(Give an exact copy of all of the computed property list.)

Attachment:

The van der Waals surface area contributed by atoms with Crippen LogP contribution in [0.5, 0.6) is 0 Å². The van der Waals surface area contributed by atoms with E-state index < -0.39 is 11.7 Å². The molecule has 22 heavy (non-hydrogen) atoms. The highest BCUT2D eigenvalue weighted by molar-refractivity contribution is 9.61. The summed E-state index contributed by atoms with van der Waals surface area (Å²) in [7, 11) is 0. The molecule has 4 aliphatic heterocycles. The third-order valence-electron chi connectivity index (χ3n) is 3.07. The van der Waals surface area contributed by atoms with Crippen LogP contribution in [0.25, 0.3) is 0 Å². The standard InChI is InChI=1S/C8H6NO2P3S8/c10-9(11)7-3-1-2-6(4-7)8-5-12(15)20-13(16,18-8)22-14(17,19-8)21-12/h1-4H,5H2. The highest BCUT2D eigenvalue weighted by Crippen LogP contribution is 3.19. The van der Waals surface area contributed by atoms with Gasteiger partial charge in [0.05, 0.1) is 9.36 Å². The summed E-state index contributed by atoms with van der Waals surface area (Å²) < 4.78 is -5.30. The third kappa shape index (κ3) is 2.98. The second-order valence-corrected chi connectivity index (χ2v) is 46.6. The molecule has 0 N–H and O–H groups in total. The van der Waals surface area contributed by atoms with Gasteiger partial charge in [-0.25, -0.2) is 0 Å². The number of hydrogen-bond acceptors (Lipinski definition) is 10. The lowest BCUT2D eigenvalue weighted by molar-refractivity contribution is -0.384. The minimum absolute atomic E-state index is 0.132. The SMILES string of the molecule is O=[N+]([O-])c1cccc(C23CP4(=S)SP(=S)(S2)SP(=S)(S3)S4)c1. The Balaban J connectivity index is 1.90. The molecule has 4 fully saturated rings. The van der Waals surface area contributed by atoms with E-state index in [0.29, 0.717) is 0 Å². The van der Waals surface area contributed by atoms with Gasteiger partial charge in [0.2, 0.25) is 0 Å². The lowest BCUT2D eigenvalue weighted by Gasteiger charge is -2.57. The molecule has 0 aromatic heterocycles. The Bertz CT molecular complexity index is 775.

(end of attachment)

The van der Waals surface area contributed by atoms with Crippen LogP contribution in [0.5, 0.6) is 0 Å². The van der Waals surface area contributed by atoms with E-state index < -0.39 is 11.7 Å². The molecule has 22 heavy (non-hydrogen) atoms. The highest BCUT2D eigenvalue weighted by molar-refractivity contribution is 9.61. The summed E-state index contributed by atoms with van der Waals surface area (Å²) in [7, 11) is 0. The molecule has 4 aliphatic heterocycles. The third-order valence-electron chi connectivity index (χ3n) is 3.07. The van der Waals surface area contributed by atoms with Crippen LogP contribution in [0.25, 0.3) is 0 Å². The standard InChI is InChI=1S/C8H6NO2P3S8/c10-9(11)7-3-1-2-6(4-7)8-5-12(15)20-13(16,18-8)22-14(17,19-8)21-12/h1-4H,5H2. The highest BCUT2D eigenvalue weighted by Crippen LogP contribution is 3.19. The van der Waals surface area contributed by atoms with Gasteiger partial charge in [0.05, 0.1) is 9.36 Å². The summed E-state index contributed by atoms with van der Waals surface area (Å²) < 4.78 is -5.30. The third kappa shape index (κ3) is 2.98. The second-order valence-corrected chi connectivity index (χ2v) is 46.6. The molecule has 0 N–H and O–H groups in total. The van der Waals surface area contributed by atoms with Gasteiger partial charge in [-0.25, -0.2) is 0 Å². The number of hydrogen-bond acceptors (Lipinski definition) is 10. The lowest BCUT2D eigenvalue weighted by molar-refractivity contribution is -0.384. The minimum absolute atomic E-state index is 0.132. The SMILES string of the molecule is O=[N+]([O-])c1cccc(C23CP4(=S)SP(=S)(S2)SP(=S)(S3)S4)c1. The Balaban J connectivity index is 1.90. The molecule has 4 fully saturated rings. The van der Waals surface area contributed by atoms with E-state index in [0.29, 0.717) is 0 Å². The van der Waals surface area contributed by atoms with Gasteiger partial charge in [0.2, 0.25) is 0 Å². The lowest BCUT2D eigenvalue weighted by Gasteiger charge is -2.57. The molecule has 0 aromatic heterocycles. The Bertz CT molecular complexity index is 775.